Funny, But True: Two Cases of Too Many Zeroes

Fraud isn’t funny. But some of the failed attempts at fraud can be. Here are my nominations for two people who deserve at least an honorable mention for the Darwin Awards. Neither of their genes should be in the pool.

Like trying to cash a check for $360 billion. In 2008, a 21-year-old man in Texas went to a bank in Fort Worth with a check, claiming he needed the money to start a record company and his girlfriend’s mother had given him the check. That would have been enough money to buy just about any record company he wanted, along with all the rights to every Beatles, Michael Jackson and Elvis song ever recorded.

See anything suspicious about this check? (AP Photo/KXAS-TV)

But the tellers at the Fort Worth bank were just a bit suspicious of a check with 10 zeroes in the number. A call to the girlfriend’s mother confirmed that suspicion. She did not give him the check. My guess is she also did not have $360 billion sitting in an account. He was arrested on a forgery charge.

A woman in Georgia had a few less zeroes in mind when she filed a fake tax return, claiming an income of $99 million. She claimed she was due a refund of $94 million. Revenue agents wrote a fake check of their own, issued to Brigitte Jackson for $94,323,148 and told her to appear at a bank inside a supermarket to cash it.

Brigitte showed up, visions of riches in her head. But instead of leaving with the cash, she left in handcuffs, charged with attempted theft by taking and conspiracy to defraud the state.

While these instances are comical and easily spotted, most fraud is not and can go on for years, costing your business millions of dollars. The Association of Certified Fraud Examiners estimates the money lost by businesses at over $3.5 trillion a year.

In my years in the turnaround industry, I have seen dozens of cases of fraud, many of which caused owners to lose their businesses. It’s rarely this blatant, which means as a CEO or business owner, you have to be ever-vigilant.

March is National Fraud Prevention Month, a good time to access your businesses fraud prevention practices. Here are a few articles with tips on preventing fraud in your business:

 

 

Funny, But True: Give a Second Thought to That Second Chance

You have an employee who makes a big mistake, but comes to you to admit it and offers a solution. So, you forgive him and move on. We all mess up sometimes, and this employee handled it correctly. You give him a second chance.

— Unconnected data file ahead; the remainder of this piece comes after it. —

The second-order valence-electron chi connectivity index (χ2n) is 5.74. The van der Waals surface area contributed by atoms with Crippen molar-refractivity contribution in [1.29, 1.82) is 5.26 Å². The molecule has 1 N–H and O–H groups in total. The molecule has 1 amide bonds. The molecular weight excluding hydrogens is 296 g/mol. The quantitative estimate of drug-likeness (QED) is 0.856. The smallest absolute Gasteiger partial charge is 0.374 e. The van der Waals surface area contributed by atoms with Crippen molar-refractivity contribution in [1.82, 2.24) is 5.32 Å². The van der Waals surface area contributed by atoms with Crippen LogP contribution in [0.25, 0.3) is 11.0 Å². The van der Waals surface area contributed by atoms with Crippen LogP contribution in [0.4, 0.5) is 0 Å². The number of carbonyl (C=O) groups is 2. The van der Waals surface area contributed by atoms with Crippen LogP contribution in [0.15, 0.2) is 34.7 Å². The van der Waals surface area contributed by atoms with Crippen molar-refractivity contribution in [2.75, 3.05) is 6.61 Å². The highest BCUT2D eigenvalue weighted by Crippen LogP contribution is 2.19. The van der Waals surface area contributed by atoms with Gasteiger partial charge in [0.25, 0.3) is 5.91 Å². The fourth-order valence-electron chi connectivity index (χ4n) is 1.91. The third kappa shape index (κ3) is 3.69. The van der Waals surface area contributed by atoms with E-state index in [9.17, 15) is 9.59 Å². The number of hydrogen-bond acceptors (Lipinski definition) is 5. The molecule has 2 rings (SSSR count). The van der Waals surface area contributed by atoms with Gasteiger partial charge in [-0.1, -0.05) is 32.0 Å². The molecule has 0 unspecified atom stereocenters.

As Warren Buffett said, “I make plenty of mistakes and I’ll make plenty more mistakes, too. You’ve just got to make sure that the right things overcome the wrong ones.”

But some mistakes aren’t forgivable and employees who make them don’t deserve a second chance.

publishing-scamI once worked with a company whose sales manager was running a scheme. He would sell their widgets to a customer who was a partner in his crime. After the sale, the sales manager would issue a credit, reducing the price of each widget by $1 to that customer. The sales manager and the customer split the extra $1.

The scheme went undetected and over time amassed both the sales manager and the accounts receivable manager a lot of money.

The fraud was only detected because the sales manager accidentally sent a credit to the wrong company, which reported the error. The fraud was uncovered and both managers were fired. But they were not prosecuted for their crimes. (I always advise business owners to prosecute thieves. Read more about that in “Why You Should Always Prosecute Fraud”)

And it turns out the sales manager was actually really good at sales, and once he left, sales declined 25 percent. The CEO couldn’t find a suitable replacement in the following year, so what did he do? He hired back the thieving sales manager.

The CEO’s explanation? While the sales manager never paid any of the money back, he said he was sorry. During that past year, he had found God, repented his sins and begged for forgiveness as a friend and long-term employee.

He lasted six months, until he moved. To jail. Where he was sent for stealing again.

Beyond the obvious lessons of prosecuting fraud and not rehiring people who steal, the other lesson is that some people deserve a second chance and some don’t. As a business owner/CEO you need to know the difference.

 

 

 

Funny, But True: When Employees are Naughty, Not Nice